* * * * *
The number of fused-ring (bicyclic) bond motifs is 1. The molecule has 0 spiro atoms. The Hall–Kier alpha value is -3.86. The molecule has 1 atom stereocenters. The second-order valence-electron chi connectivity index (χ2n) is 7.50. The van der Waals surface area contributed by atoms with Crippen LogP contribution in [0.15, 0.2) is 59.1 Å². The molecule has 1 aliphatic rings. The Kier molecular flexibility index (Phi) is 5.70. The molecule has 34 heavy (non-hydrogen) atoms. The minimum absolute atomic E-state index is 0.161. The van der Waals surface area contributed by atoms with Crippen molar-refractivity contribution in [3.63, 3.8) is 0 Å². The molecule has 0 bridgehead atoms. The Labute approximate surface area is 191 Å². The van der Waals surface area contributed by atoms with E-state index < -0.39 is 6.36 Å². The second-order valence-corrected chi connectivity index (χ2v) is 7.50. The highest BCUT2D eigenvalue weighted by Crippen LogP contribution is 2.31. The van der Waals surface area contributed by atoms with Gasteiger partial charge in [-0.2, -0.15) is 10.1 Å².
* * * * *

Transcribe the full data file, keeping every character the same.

The number of fused-ring (bicyclic) bond motifs is 1. The molecule has 0 spiro atoms. The Hall–Kier alpha value is -3.86. The molecule has 1 atom stereocenters. The second-order valence-electron chi connectivity index (χ2n) is 7.50. The van der Waals surface area contributed by atoms with Crippen LogP contribution in [0.15, 0.2) is 59.1 Å². The molecule has 1 aliphatic rings. The Kier molecular flexibility index (Phi) is 5.70. The molecule has 34 heavy (non-hydrogen) atoms. The minimum absolute atomic E-state index is 0.161. The van der Waals surface area contributed by atoms with Crippen molar-refractivity contribution in [3.63, 3.8) is 0 Å². The molecule has 0 bridgehead atoms. The Labute approximate surface area is 191 Å². The van der Waals surface area contributed by atoms with E-state index < -0.39 is 6.36 Å². The second-order valence-corrected chi connectivity index (χ2v) is 7.50. The highest BCUT2D eigenvalue weighted by Crippen LogP contribution is 2.31. The van der Waals surface area contributed by atoms with Gasteiger partial charge in [-0.2, -0.15) is 10.1 Å².